Beating a Dead Traveller
You had to know that Brandon Dorsey, the local Confederate Heritage™ guy in Lexington, would be all over the Washington and Lee flag business, calling for the university to “return the mausoleum to the ownership of the Lee Memorial Association.” I’m not sure who Dorsey is talking about, as the Lee Memorial Association that originally funded the mausoleum appears to have furled its banner decades ago. There’s a present-day Robert E. Lee Memorial Association that operates Stratford Hall, that was begun in New York state and adopted its current name when it moved to Virginia in the 1970s, but that’s (1) clearly not the same group as in the 1880s, and (2) is one that has no claim, legal or otherwise, to the site at W&L.
Dorsey, who calls W&L President Ken Ruscio “the nations [sic.] most notorious grave robber,” has a pretty abysmal track record as a coordinator of protests going back to the Lexington flag ordinance in 2011. That ordinance passed easily, despite Dorsey’s efforts to bring in dozens of people from out of town to tell the Lexington City Council how to run their little city; his campaign to oust Mayor Mimi Elrod, that also relied heavily on people not actually from Lexington, came to naught in 2012 when Elrod won re-election by a wider margin than before; the lawsuit against the city he encouraged in federal court was a complete bust, and his ongoing boycott of the city has had no observable effect on the local tourist economy.
He did successfully coordinate the installation of a fiberglass statue of Stonewall Jackson with a sword in one hand and a golden cross in the other, by the same sculptor who did the dinosaurs-eating-Yankees amusement park, so there’s that.
Interestingly, in making his call for W&L to turn over the mausoleum to a private organization that appears not to exist, Dorsey cites the wording of the original 1882 agreement transferring the mausoleum to the school:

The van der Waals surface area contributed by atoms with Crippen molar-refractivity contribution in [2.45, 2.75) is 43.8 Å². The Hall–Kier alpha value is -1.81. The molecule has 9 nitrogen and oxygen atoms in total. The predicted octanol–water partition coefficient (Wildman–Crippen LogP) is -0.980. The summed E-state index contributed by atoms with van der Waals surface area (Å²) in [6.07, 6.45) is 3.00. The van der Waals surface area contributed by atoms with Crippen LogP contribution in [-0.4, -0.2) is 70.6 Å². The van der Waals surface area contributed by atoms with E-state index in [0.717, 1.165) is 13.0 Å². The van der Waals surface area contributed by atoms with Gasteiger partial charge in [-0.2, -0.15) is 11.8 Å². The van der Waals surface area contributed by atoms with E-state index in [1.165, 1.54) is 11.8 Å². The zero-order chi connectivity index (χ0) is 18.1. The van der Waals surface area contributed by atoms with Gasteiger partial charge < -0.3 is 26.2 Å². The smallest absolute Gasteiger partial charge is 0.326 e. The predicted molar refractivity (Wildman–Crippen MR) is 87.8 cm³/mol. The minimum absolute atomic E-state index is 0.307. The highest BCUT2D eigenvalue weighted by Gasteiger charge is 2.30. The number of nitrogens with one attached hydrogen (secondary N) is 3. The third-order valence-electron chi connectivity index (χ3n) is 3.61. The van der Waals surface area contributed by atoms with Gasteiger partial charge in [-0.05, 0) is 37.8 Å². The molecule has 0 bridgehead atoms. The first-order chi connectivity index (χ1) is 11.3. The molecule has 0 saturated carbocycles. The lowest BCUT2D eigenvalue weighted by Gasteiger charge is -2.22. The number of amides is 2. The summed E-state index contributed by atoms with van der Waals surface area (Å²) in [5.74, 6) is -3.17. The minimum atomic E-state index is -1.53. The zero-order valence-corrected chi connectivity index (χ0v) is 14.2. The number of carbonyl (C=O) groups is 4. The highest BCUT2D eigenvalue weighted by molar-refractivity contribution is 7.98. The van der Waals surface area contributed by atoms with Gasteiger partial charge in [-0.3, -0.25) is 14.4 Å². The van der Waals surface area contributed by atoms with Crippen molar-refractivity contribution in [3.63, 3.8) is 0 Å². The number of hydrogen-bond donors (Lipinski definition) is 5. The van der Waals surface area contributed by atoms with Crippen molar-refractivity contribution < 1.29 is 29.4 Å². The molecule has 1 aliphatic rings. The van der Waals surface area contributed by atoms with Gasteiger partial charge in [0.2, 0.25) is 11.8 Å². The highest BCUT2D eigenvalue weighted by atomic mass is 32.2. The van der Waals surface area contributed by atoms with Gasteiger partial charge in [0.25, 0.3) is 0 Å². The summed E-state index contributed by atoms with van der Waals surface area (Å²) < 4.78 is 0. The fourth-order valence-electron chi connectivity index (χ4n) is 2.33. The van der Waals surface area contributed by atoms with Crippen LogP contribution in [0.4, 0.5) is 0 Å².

That upon the completion of the mausoleum and its inauguration under the auspices of this Association the title to, and the care and custody of, both the mausoleum and the marble statue of General Lee shall be vested in the corporation of Washington and Lee University, upon the sacred trust that the mausoleum shall be preserved as a perpetual place of sepulture for the remains of Gen. R. E. Lee, and of Mrs. Lee, and of such other members of their family as it maybe the pleasure of the family to have interred there, and that the building and statue shall receive from the authorities of the University such care and attention from time to time as shall be needful for their preservation; and upon the further trust that neither the mausoleum, nor the ground upon which it is erected, nor the statue and appurtenances of the mausoleum, shall ever be in any way, or to any extent, liable for any claim against, or debt of said University, or be charged with any mortgage, deed of trust, or other encumbrance.
Dorsey doesn’t explain why this particular passage is important, perhaps because it isn’t. Nothing Washington and Lee has done violates this agreement. They haven’t mortgaged the mausoleum, or put it up as collateral, or interfered with the interments of Lee and his family. They removed decorative flags that wouldn’t be added for almost another fifty years, as is their prerogative as owners of the Washington and Lee Chapel.
Everything I’ve read about Lee suggests to me that he abhorred flashy showmanship, and was more than a little uncomfortable with the fame and renown he achieved during his lifetime. As I said last week, he didn’t use his five years as president of Washington College to turn the school into the Confederate shrine some people today want it to be, and I genuinely believe he would be embarrassed by the desire by some to make his and his family’s resting place a shrine of quasi-religious veneration, a sort of Confederate Lourdes or a Dixified version of the Kaaba. I certainly don’t believe he would have any patience with the hair-on-fire shriekers who use his memory as an excuse to engage in the most vile sort of threats, name-calling and accusation in defense of Confederate Heritage. The real, live Robert Edward Lee, a Virginia patrician first and last, wouldn’t have had those people in his front parlor.